As I expected, boredom has begun to set in. I knew I was going to get bored of Beijing at some point; perhaps I should be thankful it took a week to begin. I thought that maybe I could make it longer before boredom set in, but I really don’t have as much to think and write about as I thought. I think much of my thoughts and reflection will come once I’m back in the US. Anyways, unlike working in a place, staying in a single place when traveling can get really, really, really boring. I think its because moving, seeing new places, and experiencing new things is the nature of travel. Try staying anywhere for two weeks without work and I think you’ll get bored too. Maybe this boredom is good for me though, as now I’m looking forward to getting out of Beijing. Hopefully it’ll balance out my desire not to go home.
As we walked further along the wall, I just kept thinking over and over, “Why did they build this thing?” The terrain is so steep anyways, the wall doesn’t seem like it adds too much of a barrier that the mountains didn’t already provide. I read the wall didn’t do so much to keep people out as much as that it was useful for the towers where signals could be sent over long distances. But that just took me back to my question—why did they build the wall? Couldn’t they have just made the towers? It would have saved a lot of time, I thought. Anyways, I’m glad the wall was build though, at the moment, simply because it looks really cool. The hike today was really great though: a little bit of up and a little bit of down, and a lot of stairs. It wasn’t too wimpy, but not too strenuous either. It’s one thing to go on a dirt trail, but being able to walk on a giant wall provided an excellent vantage point as we were high above the trees. Additionally, there were no switchbacks, just a path that kept going forward.
The weather (overcast) was favorable. Though Matt and I both still worked up quite a sweat, we both knew that if it had been sunny out our leisurely hike would have been much more tiring. In addition to the mild temperature, the other unexpected part of our day was the lack of crowds at the wall. Sometimes it truly felt like just Matt and I hanging out on our own section of the Great Wall.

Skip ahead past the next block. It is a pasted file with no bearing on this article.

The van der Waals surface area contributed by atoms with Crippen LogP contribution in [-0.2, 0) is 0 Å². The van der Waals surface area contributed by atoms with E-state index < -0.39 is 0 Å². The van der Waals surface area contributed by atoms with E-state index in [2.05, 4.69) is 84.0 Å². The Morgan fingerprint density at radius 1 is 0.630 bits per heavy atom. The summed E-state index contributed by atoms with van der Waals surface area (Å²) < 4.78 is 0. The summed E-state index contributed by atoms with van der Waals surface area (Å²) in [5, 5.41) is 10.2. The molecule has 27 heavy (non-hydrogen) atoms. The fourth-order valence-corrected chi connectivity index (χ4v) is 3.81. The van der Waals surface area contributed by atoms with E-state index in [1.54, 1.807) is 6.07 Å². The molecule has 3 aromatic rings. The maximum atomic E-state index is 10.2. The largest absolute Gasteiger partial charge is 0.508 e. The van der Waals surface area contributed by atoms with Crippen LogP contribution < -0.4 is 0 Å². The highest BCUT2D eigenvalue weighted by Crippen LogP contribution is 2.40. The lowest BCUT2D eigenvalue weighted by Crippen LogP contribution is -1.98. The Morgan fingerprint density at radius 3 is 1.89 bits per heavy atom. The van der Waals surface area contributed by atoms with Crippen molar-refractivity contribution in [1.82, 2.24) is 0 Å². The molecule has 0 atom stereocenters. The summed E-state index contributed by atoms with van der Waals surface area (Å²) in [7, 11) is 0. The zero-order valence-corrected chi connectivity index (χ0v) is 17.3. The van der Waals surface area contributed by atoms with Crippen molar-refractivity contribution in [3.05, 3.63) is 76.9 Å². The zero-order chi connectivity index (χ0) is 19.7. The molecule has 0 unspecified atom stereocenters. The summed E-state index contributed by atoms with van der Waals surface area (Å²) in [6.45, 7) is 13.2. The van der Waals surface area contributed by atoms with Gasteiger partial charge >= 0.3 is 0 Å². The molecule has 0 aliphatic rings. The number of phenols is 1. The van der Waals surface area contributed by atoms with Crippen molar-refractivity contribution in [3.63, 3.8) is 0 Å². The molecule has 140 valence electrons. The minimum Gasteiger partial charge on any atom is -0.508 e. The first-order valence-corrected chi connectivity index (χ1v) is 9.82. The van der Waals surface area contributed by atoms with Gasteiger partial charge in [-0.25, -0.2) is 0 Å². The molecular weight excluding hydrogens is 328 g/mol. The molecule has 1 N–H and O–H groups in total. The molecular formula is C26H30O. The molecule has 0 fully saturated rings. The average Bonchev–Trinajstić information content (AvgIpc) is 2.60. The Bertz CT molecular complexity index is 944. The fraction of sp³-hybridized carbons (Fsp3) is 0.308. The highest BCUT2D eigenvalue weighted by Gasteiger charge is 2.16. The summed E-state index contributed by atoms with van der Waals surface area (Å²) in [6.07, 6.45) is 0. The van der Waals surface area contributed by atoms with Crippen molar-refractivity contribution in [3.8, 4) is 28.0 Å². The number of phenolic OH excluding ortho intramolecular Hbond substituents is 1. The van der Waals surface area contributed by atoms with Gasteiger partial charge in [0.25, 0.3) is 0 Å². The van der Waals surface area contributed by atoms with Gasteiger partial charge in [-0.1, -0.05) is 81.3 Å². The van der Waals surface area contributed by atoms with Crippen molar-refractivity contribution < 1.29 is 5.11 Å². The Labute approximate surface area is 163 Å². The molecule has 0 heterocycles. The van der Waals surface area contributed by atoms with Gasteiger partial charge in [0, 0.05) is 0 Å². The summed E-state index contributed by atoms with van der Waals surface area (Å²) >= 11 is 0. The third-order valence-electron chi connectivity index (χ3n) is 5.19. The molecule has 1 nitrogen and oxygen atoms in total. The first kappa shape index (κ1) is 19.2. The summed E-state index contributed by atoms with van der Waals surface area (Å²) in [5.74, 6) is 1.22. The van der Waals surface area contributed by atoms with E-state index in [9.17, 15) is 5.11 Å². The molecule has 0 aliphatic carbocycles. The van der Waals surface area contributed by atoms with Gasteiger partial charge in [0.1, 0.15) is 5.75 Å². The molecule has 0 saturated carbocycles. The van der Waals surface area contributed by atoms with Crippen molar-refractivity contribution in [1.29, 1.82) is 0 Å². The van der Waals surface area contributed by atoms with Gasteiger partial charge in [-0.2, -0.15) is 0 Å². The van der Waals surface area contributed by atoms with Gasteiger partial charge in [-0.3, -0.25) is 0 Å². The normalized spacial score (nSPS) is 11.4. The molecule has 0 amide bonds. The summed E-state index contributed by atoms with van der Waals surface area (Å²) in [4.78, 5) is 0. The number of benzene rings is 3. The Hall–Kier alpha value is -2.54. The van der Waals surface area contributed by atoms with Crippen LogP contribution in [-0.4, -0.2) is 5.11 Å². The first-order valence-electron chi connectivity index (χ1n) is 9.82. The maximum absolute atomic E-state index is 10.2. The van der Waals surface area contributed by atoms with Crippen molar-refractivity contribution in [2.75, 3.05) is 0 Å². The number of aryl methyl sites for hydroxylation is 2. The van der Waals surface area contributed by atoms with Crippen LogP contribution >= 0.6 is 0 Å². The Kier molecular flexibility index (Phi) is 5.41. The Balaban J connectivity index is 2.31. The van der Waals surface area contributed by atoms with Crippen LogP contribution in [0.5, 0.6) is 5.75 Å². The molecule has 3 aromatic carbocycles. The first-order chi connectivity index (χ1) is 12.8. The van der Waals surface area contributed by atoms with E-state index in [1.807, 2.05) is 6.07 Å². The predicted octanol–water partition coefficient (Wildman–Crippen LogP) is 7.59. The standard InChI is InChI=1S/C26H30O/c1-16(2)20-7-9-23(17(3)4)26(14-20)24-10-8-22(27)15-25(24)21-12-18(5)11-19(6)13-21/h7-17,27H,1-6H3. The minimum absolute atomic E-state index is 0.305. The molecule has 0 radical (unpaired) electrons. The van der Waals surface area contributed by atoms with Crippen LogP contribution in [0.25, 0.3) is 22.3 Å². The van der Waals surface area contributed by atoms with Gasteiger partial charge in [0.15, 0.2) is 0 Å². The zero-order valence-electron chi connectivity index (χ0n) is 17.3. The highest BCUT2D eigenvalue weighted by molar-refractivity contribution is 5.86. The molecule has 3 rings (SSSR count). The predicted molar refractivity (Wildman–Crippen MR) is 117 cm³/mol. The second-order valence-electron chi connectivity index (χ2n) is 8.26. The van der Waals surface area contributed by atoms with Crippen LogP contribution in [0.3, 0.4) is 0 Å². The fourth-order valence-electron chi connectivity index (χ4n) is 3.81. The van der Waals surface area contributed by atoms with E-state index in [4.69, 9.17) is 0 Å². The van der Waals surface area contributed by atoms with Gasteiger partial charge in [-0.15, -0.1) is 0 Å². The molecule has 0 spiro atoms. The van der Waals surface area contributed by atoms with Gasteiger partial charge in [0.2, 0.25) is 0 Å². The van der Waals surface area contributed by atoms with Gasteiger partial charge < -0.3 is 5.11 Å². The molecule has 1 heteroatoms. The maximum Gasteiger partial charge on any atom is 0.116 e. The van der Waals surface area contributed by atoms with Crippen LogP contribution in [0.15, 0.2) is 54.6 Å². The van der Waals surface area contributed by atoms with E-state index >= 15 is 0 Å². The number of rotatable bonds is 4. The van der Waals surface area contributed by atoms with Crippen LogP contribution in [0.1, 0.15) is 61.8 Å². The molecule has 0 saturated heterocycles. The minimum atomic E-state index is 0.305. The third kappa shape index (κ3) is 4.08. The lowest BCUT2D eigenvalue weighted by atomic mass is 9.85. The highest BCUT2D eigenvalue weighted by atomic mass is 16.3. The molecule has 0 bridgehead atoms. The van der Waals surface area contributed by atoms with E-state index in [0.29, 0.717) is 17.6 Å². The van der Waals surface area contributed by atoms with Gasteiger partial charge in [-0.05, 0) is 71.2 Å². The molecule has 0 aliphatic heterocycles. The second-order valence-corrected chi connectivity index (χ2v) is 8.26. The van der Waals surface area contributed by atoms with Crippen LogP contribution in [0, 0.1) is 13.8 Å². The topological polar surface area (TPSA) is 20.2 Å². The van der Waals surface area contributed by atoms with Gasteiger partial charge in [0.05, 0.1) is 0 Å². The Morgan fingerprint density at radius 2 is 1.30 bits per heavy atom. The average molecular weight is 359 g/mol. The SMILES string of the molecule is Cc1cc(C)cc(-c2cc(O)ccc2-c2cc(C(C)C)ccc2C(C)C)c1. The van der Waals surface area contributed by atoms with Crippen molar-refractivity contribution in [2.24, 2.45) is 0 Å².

“If you haven’t been to the Great Wall, you’re not a man.” -Mao Zedong
And so today I became a man, at least according to Mao. The other infamous politician whose Great Wall quote I like is Richard Nixon’s: “It is a great wall.” I like that quote because it really sums it up quite simply. This morning, Joylani and I got up early and took at a bus three hours northeast to Jinshaling. Although there’s dozens of locations that wall-touring is allowed, from just outside Beijing to remote provinces, we chose our itinerary pretty carefully. What we didn’t want to do is what most people, mainly Chinese tourists, do; that is, visit the totally restored and super-crowded Badaling. Rather we had two criteria in selecting a wall section to visit: unrestored and relatively remote. Jinshaling fit both criteria, plus it was good option because we both thought hiking the wall would be cool and we could hike 10km from Jinshaling to Simatai, where we could catch the bus back to Beijing.
By 9:30 we were getting off the bus at Jinshaling. It was foggy and cool, which was exactly the weather we were hoping for with a 10km hike ahead of us. From the road, we couldn’t see much of the wall, except for a tower atop a nearby hill. We took a path towards the hills and then climbed stairs for a few minutes until we were walking alongside the wall. Then we came to an opening in the wall, entered, and climbed some stairs up to the elevated walkway. Being up on the wall was awesome. Above the trees and overgrowth, we could see the steep green mountains and topography. But not too far, as it was pretty overcast and misty. My eyes followed the wall as it faded into the east; as far as I could see, it was going to an uphill trek as the wall followed the mountain ridges higher.
Near Jinshaling, the wall is actually pretty restored. The perfection of it all was an obvious clue, as was the still-white-mortar and sharp contrast between parts of the wall. As we got walking though, the restoration work faded out. Ah, this was what we came for. Well, it was restored in a sense, but not since the Ming dynasty several hundred years ago. Also, the villagers hawking drinks, t-shirts, and carvings thinned out.
Our hike passed through a total of 30 towers, so we had some idea of our progress and pace as we walked. Some towers were pretty intact still, while others were in various stages of ruin. Some had walls left, while other just had a pillar or portions of a wall standing. The hike was a lot of up and down, as the wall snaked up and down mountain ridges. The towers often marked inflection points in the walls slope or sat at the tops of a mountain. It was so majestic to look at, while rugged to walk. As we got further from Jinshaling, the smooth paved walkway gave way to rubble. The top of the wall was a collection of broken and uneven stones, many turned into grey and white dust. Some parts of the wall had been destroyed and we had to detour on the ground or tread carefully around a big gap in the walkway. The ruins were what made it interesting too. After a month and a half in China, where everything is perfect and even old things are totally restored and new, it was nice to be somewhere not yet restored.